top of page


The IOBA Standard is the journal of the Independent Online Booksellers Association and covers the book world, with a special focus on the online used, out-of-print, and collectible bookselling markets.


The Classiest Book Fair in the Midwest

Well, at least I think so. The Ann Arbor Antiquarian Booksellers Association was proud to sponsor the 25th Annual Ann Arbor Antiquarian Book Fair, in conjunction with the Clements Library, on Sunday May 18th, 2003. Held in the beautiful wood-paneled Ballroom of the University of Michigan Student Union, the book fair was attended by about 40 dealers from around the Midwest.

It’s a long day and a short book fair; the fair opened to the public at 11 am and closed at 4pm. There were just under 500 customers.

Dealers lined up early outside the Union to wait their turn at the loading dock, which is located right next to the giant trash bins for the Union. A lovely aroma to inhale as you unload your van. Hmm… doesn’t sound very classy to me, you might be thinking to yourself, ah… but that is on the way to the ballroom. The efficient unloading crew made quick work of it and the stop near the dumpster was brief, albeit fragrant.

Dealers were treated to catered breakfast buffet of fruit and danishes, and bagels and muffins. Then, after a brief repast, the book fair was opened by the booming voice of John Harriman, a Clements Librarian, who heralded the dealers and customers alike with his great voice (a favorite part of the bookfair for me) saying “Ladies and Gentleman, The 25th Ann Arbor Antiquarian Book Fair is now open!” It’s the coolest moment of the fair, if you ask me.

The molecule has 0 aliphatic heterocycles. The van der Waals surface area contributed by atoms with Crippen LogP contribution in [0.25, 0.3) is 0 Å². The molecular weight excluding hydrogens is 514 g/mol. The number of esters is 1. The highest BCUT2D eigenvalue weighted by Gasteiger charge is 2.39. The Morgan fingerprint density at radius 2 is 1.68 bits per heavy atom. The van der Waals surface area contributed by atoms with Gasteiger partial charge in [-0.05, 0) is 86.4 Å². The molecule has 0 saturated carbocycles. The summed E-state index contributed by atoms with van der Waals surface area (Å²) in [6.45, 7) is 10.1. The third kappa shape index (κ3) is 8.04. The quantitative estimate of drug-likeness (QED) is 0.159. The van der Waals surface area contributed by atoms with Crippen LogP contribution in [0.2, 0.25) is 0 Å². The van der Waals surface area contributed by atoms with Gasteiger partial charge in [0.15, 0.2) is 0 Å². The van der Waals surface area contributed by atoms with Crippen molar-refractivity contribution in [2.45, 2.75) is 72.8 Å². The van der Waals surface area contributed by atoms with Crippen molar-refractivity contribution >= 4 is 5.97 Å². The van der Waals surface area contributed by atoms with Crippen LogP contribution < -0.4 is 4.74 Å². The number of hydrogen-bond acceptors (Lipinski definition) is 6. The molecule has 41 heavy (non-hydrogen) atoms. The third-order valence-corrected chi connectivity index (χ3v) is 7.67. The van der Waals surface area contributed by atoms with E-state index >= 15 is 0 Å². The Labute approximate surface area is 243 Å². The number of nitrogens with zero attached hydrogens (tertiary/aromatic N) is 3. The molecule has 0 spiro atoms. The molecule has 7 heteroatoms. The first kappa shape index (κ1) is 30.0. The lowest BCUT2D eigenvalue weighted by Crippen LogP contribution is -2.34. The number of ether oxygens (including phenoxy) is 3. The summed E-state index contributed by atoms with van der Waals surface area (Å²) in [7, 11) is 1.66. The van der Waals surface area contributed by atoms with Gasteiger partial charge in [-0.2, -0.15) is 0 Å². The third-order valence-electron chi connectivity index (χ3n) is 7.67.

The exciting thing about this book fair is that right when it starts, the Clements Library is having a sale also right inside the door of the book fair- the book fair partially raises money for the Clements Library and so even though the fair has opened, many dealers can be found in front of the Clement’s tables making stacks of books and rare paper items to purchase.

While this fair is much more of a ‘mellow’ book fair than many in the Midwest, it still has a much to offer. One couple who came from Pennsylvania to attend the book fair were very pleased with their purchases and happy to have made the 250-mile trip. Book fair manager Jay Platt had met the couple at the Akron book fair and encouraged them to attend the Ann Arbor fair. They planned to make a day of it and walk to some of the bookstores in the downtown area, as well.

After a wonderful luncheon of cold cuts and pasta salad in the dealer room, it was time to go back to our booths and wait for the end of the show and for John Harriman to proclaim, “Ladies and Gentleman, The Book Fair is now closed. Thank you and have a good day.” Now, that’s class.

Aimee England



bottom of page